What you need to know about Islamic social finance

Finance for social good

Islamic finance was designed at the birth of Islam to balance the wealth in society and to stop economic exploitation. Also known as shariah-compliant finance and economics, the extensive, sophisticated system only exists in Islam.

Islamic finance aims to improve social justice through wealth redistribution and fair financial dealings.

Focused on achieving common good, Islamic social finance bans exploitative practices like:

  • financial speculation, known in Arabic as maysir (investing at great risk in the hope that it will gain value)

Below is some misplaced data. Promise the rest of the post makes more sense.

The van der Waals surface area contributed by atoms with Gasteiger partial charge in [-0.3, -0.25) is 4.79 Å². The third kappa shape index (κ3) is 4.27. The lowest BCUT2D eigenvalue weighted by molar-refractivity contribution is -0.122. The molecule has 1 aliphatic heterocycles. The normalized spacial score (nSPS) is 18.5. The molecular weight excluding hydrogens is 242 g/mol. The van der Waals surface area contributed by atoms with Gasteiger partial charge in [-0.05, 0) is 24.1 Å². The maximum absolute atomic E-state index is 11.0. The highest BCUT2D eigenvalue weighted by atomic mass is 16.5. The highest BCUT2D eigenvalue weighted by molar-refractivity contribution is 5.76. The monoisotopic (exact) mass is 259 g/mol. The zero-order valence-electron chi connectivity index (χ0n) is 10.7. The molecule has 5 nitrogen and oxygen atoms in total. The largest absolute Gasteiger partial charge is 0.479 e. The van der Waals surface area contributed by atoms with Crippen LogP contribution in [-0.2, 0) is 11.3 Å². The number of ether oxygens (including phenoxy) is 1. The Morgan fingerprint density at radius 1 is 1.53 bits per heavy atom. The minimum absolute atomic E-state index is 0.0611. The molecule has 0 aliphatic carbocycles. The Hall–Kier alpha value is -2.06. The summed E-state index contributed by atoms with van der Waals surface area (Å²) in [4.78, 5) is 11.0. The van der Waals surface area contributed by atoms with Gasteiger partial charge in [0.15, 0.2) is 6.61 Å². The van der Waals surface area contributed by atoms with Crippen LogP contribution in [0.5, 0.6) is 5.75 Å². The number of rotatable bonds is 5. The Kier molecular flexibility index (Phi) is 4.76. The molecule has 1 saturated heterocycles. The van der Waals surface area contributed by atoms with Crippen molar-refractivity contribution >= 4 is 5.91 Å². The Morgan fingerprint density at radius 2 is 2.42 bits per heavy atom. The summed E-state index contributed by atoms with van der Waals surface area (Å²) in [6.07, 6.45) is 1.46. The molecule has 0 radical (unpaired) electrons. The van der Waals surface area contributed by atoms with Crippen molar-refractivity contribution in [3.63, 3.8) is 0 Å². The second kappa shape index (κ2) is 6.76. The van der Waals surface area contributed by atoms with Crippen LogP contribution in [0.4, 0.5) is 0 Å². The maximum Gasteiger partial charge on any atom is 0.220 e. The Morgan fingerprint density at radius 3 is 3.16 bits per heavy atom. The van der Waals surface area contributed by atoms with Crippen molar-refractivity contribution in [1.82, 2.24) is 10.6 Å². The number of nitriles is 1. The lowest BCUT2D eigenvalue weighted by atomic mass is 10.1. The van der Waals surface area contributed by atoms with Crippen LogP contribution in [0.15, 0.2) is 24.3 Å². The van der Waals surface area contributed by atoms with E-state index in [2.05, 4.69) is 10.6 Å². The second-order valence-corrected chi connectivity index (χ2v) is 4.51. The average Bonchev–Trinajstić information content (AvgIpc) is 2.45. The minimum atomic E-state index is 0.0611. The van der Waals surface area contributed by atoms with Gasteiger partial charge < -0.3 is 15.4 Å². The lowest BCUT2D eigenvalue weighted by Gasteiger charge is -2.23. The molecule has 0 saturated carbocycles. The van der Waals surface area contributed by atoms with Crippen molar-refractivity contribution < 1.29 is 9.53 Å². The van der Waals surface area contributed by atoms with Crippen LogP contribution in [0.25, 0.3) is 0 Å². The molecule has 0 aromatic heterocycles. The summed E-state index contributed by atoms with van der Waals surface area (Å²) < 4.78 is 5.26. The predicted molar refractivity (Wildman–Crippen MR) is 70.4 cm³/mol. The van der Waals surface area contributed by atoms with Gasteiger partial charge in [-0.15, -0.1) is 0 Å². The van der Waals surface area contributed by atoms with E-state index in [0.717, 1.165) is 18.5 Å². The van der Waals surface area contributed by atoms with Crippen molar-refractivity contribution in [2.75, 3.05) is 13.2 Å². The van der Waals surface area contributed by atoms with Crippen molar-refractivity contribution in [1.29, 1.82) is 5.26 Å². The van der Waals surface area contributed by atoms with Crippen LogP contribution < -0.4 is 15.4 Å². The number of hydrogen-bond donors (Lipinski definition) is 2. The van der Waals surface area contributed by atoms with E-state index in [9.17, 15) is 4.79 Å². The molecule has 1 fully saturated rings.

• interest, riba (mainly selling money but also goods at a higher price than their worth)
  • contractual ambiguity, gharar (financial deals with small print that could mean weaker parties are exploited).

Islamic finance is rooted equally in commercial and social dimensions.

Worldwide the Islamic banking and finance sector is massive. It was worth more than $2.4 trillion at the end of 2018, whilst zakat contributions are estimated to be between $200 billion and $1 trillion a year.

The Islamic social finance sector includes Islamic institutions based on:

It also includes social investments through sukuk (bonds), and non-profit Islamic microfinance organisations that aim to reduce poverty by giving out qard hassan (interest-free loans).